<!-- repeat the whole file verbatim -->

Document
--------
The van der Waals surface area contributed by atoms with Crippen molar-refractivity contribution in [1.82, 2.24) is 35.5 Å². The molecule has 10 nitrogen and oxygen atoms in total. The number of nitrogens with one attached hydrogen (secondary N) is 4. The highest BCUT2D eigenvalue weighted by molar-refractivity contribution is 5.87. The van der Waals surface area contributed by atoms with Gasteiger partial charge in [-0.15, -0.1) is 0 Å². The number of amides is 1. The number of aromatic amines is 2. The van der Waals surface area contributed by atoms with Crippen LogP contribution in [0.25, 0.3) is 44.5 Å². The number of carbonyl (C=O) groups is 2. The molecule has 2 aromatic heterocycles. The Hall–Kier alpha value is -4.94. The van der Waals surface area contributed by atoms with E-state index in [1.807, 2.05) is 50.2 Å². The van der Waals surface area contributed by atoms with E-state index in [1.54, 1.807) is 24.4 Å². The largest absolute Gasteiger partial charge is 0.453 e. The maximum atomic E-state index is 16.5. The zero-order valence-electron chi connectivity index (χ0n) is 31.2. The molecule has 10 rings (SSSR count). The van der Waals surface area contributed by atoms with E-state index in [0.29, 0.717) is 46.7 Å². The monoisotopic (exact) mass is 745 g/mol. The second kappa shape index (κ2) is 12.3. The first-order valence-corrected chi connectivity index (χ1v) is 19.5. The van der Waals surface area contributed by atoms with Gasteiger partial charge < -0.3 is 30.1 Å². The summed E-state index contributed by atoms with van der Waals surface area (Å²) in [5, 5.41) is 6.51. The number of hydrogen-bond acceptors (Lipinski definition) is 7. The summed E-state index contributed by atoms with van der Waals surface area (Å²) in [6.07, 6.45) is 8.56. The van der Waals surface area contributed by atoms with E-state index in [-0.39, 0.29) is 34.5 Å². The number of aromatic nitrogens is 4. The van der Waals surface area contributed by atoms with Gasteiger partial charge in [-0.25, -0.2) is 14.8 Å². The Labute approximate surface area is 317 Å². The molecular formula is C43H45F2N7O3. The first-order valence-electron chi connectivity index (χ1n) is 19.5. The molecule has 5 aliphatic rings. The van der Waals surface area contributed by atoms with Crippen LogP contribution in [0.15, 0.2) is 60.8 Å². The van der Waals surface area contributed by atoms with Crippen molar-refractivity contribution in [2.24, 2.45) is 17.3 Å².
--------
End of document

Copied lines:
The van der Waals surface area contributed by atoms with Crippen molar-refractivity contribution in [1.82, 2.24) is 35.5 Å². The molecule has 10 nitrogen and oxygen atoms in total. The number of nitrogens with one attached hydrogen (secondary N) is 4. The highest BCUT2D eigenvalue weighted by molar-refractivity contribution is 5.87. The van der Waals surface area contributed by atoms with Gasteiger partial charge in [-0.15, -0.1) is 0 Å². The number of amides is 1. The number of aromatic amines is 2. The van der Waals surface area contributed by atoms with Crippen LogP contribution in [0.25, 0.3) is 44.5 Å². The number of carbonyl (C=O) groups is 2. The molecule has 2 aromatic heterocycles. The Hall–Kier alpha value is -4.94. The van der Waals surface area contributed by atoms with E-state index in [1.807, 2.05) is 50.2 Å². The van der Waals surface area contributed by atoms with E-state index in [1.54, 1.807) is 24.4 Å². The largest absolute Gasteiger partial charge is 0.453 e. The maximum atomic E-state index is 16.5. The zero-order valence-electron chi connectivity index (χ0n) is 31.2. The molecule has 10 rings (SSSR count). The van der Waals surface area contributed by atoms with E-state index in [0.29, 0.717) is 46.7 Å². The monoisotopic (exact) mass is 745 g/mol. The second kappa shape index (κ2) is 12.3. The first-order valence-corrected chi connectivity index (χ1v) is 19.5. The van der Waals surface area contributed by atoms with Gasteiger partial charge < -0.3 is 30.1 Å². The summed E-state index contributed by atoms with van der Waals surface area (Å²) in [5, 5.41) is 6.51. The number of hydrogen-bond acceptors (Lipinski definition) is 7. The summed E-state index contributed by atoms with van der Waals surface area (Å²) in [6.07, 6.45) is 8.56. The van der Waals surface area contributed by atoms with E-state index in [-0.39, 0.29) is 34.5 Å². The number of aromatic nitrogens is 4. The van der Waals surface area contributed by atoms with Gasteiger partial charge in [-0.25, -0.2) is 14.8 Å². The Labute approximate surface area is 317 Å². The molecular formula is C43H45F2N7O3. The first-order valence-electron chi connectivity index (χ1n) is 19.5. The molecule has 5 aliphatic rings. The van der Waals surface area contributed by atoms with Crippen LogP contribution in [0.15, 0.2) is 60.8 Å². The van der Waals surface area contributed by atoms with Crippen molar-refractivity contribution in [2.24, 2.45) is 17.3 Å².